I think Rebinder has its strongest effect in its first half, where the tones feel almost like sepia and the real-life past has had a chance to settle into history. (Or should that be vice versa?) In earlier chapters, characters love, live, and die as, for example, residents of communal living spaces, as classmates at school after one girl’s mother is targeted by the state, and as people caring for one another during difficult times. Those chapters felt more self-assured to me than some later chapters: it seemed as if the balance between historical events and characters shifted a little and Minkina-Taycher’s hand grew heavier. The Chernobyl chapter, for example, felt particularly contrived because a character happened to be nearby when the accident began; the outcome was obvious. Despite those misgivings, The Rebinder Effect is very decent mainstream fiction—something I don’t write to damn with faint praise—that makes for good, personable, low-key company thanks to Minkina-Taycher’s focus on characters primarily as people. People who need to be people.

Since there’s been previous discussion of electronic reading on the blog, I’ll also note that I read The Rebinder Effect on a new device. First off, my demands for a device on which to read. Since I seem to do best reading electronically when I have a PDF that shows a book’s layout, I wanted a reader with a screen large enough to display an entire PDF page. This creates the illusion (*sigh*) that I’m reading an old-fashioned book printed on paper. I wanted a reader with a matte screen. I wanted a reader that didn’t cost much. Okay, I wanted it to be very, very cheap. I wanted a reader that wouldn’t be cumbersome to hold or carry. I wanted a reader that wouldn’t advertise anything. My dream reader might well be the PocketBook InkPad, which gets fantastic reviews but is expensive and not readily available in the US. After a lot of Internet research and some spins around local stores with very limited options, imagine my surprise when I ended up with something that’s super-cheap and readily available, but gets not-so-great reviews: a Nextbook Ares 8 tablet from Walmart! So far, after more than two months of solid reading on the Ares 8, I’m very happy with it after slapping on a nonglare screen protector. The Ares 8 is the perfect size, pretty much the same as a typical book page, and it’s easy to hold, too. Equally important: I found a PDF app, also rather obscure, that works very well for my needs. Xodo SmartQ crops PDFs easily, turns pages nicely, and offers good annotation features. Not all PDF apps generate lists of annotations but XodoSmartQ’s lists are always accessible. (Foxit, my second-favorite PDF reader, only generates lists on demand, which is ridiculously cumbersome.) I don’t think I’d recommend the Ares 8 for much other than unusual uses like mine: it’s an easy-to-use Android device and seems sturdier than average, but Internet searches are pretty slow in either Chrome or Firefox. Finally, for the record, despite being happy with the Nextbook—and enjoying electronic reading more than I ever have—I’d still much, much rather read books on paper than electronic files.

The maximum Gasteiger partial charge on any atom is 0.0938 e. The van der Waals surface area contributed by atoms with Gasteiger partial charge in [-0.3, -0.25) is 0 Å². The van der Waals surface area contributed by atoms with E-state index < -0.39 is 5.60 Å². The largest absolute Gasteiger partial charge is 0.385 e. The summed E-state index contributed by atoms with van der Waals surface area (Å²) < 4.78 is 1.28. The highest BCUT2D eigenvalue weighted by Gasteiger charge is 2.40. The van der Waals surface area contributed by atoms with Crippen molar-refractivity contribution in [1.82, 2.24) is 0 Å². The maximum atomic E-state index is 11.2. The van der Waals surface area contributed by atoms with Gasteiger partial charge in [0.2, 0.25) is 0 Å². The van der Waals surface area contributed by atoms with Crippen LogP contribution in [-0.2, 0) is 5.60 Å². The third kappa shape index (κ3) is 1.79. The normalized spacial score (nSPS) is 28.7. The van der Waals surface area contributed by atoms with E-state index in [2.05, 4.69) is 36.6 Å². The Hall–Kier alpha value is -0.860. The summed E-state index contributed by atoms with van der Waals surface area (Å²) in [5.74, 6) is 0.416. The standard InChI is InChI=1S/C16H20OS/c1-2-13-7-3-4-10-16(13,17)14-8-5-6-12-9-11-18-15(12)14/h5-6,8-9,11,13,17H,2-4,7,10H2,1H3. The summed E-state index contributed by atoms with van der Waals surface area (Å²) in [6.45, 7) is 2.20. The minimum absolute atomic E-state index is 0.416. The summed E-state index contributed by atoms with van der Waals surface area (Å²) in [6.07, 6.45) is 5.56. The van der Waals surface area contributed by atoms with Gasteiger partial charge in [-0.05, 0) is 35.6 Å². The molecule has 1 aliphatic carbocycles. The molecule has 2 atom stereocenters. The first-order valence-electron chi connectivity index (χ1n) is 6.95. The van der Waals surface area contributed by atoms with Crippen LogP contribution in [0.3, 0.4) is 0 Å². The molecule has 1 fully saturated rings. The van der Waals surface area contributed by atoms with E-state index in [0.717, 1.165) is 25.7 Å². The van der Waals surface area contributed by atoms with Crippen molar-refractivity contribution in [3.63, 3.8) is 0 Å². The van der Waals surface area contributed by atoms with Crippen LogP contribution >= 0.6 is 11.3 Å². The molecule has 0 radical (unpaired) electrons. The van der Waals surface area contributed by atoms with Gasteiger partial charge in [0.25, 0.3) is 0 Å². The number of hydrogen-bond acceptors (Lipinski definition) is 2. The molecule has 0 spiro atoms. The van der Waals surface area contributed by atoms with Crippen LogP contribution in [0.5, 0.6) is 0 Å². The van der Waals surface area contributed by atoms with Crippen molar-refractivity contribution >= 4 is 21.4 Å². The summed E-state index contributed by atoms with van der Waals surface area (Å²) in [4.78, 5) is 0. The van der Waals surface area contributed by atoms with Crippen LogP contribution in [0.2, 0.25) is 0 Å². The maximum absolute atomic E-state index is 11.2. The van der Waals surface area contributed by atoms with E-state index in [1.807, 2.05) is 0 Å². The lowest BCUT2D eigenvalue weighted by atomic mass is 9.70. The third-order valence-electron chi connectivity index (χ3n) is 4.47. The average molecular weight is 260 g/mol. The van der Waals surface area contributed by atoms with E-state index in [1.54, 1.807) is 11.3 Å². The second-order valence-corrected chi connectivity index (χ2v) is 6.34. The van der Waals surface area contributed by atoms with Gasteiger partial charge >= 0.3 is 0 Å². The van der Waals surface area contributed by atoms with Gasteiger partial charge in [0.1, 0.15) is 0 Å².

Up next: Narine Abgaryan’s Three Apples Fell From the Sky and Guzel’ Iakhina’s Zuleikha Opens Her Eyes, both of which I enjoyed tremendously. Zuleikha is the first of the Big Book finalists that I’ll write about; Roman Senchin’s Flood Zone, which I’m reading now and seems only so-so after about 100 pages, will be the second.

Disclaimers: The usual. I received an electronic copy of The Rebinder Effect from Banke, Goumen & Smirnova Literary Agency. Thank you!